|Editions | myCNN | Video | Audio | Headline News Brief | Feedback||
Boy Scouts see some funding losses as a result of prohibition on gay scout masters
NEW YORK, New York (CNN) -- Ned Bayrd was proud as a boy to wear his Boy Scouts uniform. He attained the highest rank possible: Eagle Scout.
Now, Bayrd says he wants no part of the organization. Bayrd is among the individuals and organizations upset over the Boy Scouts' policy excluding gays from serving as scout masters.
Last June, the U.S. Supreme Court ruled 5-4 to uphold the Scouts' exclusion of gays, but the decision is proving controversial.
Uniform returned in protest
"I want no part of an organization that systematically discriminates against any group of would-be scouts," said Bayrd, who recently returned his uniform and Eagle Scout badge to the Boy Scouts in protest.
As a result of the Boy Scouts' policy on gays, funding and support have dried up in some sectors. Some charitable organizations, schools, cities, and corporate foundations have withdrawn financial support or at least distanced themselves from the Boy Scouts.
"For them, it's not the matter of the law so much as it's the matter of the right thing to do," said David Buckel, staff attorney for LAMBDA, a legal organization working for the civil rights of gays and people with HIV/AIDS.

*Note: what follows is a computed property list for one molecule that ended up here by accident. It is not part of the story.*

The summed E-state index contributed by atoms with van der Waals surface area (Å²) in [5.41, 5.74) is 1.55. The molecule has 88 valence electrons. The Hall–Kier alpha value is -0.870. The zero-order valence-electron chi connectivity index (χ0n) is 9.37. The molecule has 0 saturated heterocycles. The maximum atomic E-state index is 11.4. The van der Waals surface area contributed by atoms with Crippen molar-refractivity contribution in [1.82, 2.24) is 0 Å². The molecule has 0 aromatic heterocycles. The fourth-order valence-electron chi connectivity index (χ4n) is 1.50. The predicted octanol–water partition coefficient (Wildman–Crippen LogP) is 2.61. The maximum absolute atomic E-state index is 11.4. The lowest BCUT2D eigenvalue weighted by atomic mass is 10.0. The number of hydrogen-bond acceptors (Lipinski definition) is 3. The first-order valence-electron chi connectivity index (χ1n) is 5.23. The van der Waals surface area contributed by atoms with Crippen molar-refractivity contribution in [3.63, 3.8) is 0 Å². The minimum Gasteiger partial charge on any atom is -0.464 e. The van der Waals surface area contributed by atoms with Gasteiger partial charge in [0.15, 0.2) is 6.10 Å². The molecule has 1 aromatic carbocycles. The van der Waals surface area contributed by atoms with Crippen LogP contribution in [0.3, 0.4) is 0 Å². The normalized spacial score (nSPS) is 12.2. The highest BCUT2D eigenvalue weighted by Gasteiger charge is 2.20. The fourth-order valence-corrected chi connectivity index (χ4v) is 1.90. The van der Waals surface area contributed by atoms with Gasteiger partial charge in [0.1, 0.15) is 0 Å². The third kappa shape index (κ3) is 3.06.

A number of United Way of America chapters have pulled funding from local Boy Scouts councils, including those in Westchester and Putnam counties in New York.
"We believe we have some core principles that we have been telling our donors for years we operate within, and we want to remain faithful to all of our donors in applying them equally," said Ralph Gregory of the Westchester-Putnam County United Way.
'Kids are innocent bystanders'
It's the kids, however, who will be hurt by the loss of funds, says Paul Nordone, a Boy Scouts executive with the Westchester-Putnam Council. "Kids are innocent bystanders. They don't know gay from non-gay, but they suffer from this."
A spokesman for the Boy Scouts of America confirmed that funding for the organization had been withdrawn in some parts of the United States. But he says the actions have been scattered and have had no significant effect on the group.
CNN Correspondent Frank Buckley contributed to this report.
Supreme Court's Boy Scouts decision enlarges a loophole in antidiscrimination law
Boy Scouts of America
|Back to the top||
© 2001 Cable News Network. All Rights Reserved.|
Terms under which this service is provided to you.
Read our privacy guidelines.